By Sami Zaptia.
London, 27 April 2019:
About 1,700 IDP children have been reached with psychosocial assistance and more than 37,500 persons have now fled their homes as a result of the Tripoli around the borders of Tripoli, the latest UN Office for the Coordination of Humanitarian Affairs (OCHA) said yesterday.
The report says that there are at least 90 civilian casualties, including 21 verified fatalities since the beginning of the conflict. These casualties include medical personnel, women and children, and at least one foreign national. It also confirms that more than 37,500 persons have now fled their homes as a result of armed conflict.
The conflict has significantly affected the capacity of hospitals and primary health centres with some medical personnel leaving the health facilities, thus hindering the capacity of the health system to respond to increasing needs. Specialized health workers are particularly needed, the OCHA report said.
The report also bemoaned the fact that armed actors and security institutions have restricted freedom of movement and increased security check toward the civilian population. Individuals, including IDPs, originally from the east, have been particularly targeted due to perceived risk of military involvement or political affiliation, it added.
A humanitarian corridor to transfer 328 refugees and migrants was facilitated on 24 April by a number of Libyan and international aid agencies from the frontline area of Gaser Ben Ghashir detention centre to relatively safer Zawia detention centre.
The OCHA report confirmed that the transfer was conducted after 12 individuals were injured when ‘‘an armed group’’ entered the detention centre the on 23 April. All injured were transferred to hospital on 23 April.
It adds that this relocation is the fourth organized transfer since the recent escalation of conflict in Libya, with more than 825 refugees and migrants transferred from a number of detention centres in the past two weeks.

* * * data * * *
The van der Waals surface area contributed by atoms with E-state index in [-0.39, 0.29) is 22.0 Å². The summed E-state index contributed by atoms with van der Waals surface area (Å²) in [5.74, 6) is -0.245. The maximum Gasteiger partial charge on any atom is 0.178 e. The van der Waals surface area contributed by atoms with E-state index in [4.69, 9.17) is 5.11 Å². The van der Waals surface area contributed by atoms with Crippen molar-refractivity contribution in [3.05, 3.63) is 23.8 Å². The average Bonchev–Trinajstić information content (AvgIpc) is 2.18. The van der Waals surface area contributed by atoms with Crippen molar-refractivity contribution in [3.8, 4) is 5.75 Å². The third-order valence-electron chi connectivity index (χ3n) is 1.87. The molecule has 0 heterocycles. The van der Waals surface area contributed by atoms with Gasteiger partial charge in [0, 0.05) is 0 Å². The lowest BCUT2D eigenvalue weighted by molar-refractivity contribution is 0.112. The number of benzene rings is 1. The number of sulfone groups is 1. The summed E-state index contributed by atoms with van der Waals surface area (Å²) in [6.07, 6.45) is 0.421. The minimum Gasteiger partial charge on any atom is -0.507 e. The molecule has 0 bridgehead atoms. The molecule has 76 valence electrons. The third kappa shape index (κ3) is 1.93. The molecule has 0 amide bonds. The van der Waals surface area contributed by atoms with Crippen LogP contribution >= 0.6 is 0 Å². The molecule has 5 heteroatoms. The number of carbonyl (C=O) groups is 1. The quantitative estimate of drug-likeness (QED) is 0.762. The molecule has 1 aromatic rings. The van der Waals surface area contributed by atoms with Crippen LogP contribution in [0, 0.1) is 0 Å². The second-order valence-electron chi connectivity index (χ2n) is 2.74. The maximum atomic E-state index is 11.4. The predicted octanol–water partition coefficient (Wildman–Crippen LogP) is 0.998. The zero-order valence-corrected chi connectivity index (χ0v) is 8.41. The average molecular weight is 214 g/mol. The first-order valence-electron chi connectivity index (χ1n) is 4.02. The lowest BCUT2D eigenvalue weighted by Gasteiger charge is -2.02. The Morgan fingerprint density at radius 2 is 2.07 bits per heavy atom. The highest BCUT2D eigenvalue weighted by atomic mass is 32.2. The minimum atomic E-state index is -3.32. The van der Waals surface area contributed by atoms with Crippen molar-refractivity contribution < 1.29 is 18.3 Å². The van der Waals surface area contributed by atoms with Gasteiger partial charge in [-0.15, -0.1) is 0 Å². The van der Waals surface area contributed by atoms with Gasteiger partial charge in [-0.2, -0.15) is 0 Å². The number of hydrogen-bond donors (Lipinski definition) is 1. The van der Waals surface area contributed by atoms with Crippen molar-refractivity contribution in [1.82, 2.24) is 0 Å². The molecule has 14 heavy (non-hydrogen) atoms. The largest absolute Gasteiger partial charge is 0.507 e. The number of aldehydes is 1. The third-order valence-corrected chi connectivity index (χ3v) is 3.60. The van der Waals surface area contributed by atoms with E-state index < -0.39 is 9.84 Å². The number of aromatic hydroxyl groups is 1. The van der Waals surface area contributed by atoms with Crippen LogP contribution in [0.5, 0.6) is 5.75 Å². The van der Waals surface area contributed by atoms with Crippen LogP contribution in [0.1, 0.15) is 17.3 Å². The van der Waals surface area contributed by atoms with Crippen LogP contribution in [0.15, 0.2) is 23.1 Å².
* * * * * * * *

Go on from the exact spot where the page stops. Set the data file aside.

The report nevertheless says that concern remains high for some 3,300 refugees and migrants who remain trapped in detention centres close to the front lines. Five detention centres are in areas already engulfed by fighting. Six more are in close proximity to areas where the clashes are taking place. The situation in these detention centres is increasingly desperate with reports of guards abandoning their posts and leaving people trapped inside.
The Gharian detention centre has reportedly been without drinking water for days. The report says that the Khalifa Hafter-led Libyan National Armed (LNA) aligned forces are also reported to be located within the Gharian detention centre, threatening the civilian nature of the site and putting the detainees at even greater risk.
It adds that negotiations are currently ongoing to move more refugees and migrants who are currently in detention centres located in close proximity to the frontlines to safer areas.
With regard to humanitarian access, the OCHA report says that areas south of Ain Zara, Khalat Al-Furjan, Aziziya, Wadi Rabea and Gasr Ben Ghashir ‘‘remain largely inaccessible due to fighting and random shelling’’.
With regards to water, sanitation and hygiene needs, the report says that the populations affected by the conflict – including the approximately 37,600 IDPs in collective shelters and urban settings, the nearly 3,300 refugees and migrants detained in insecure areas and the unknown number of other civilians trapped by frontline fighting – struggle to access safe water for drinking and to meet basic hygiene and sanitation needs.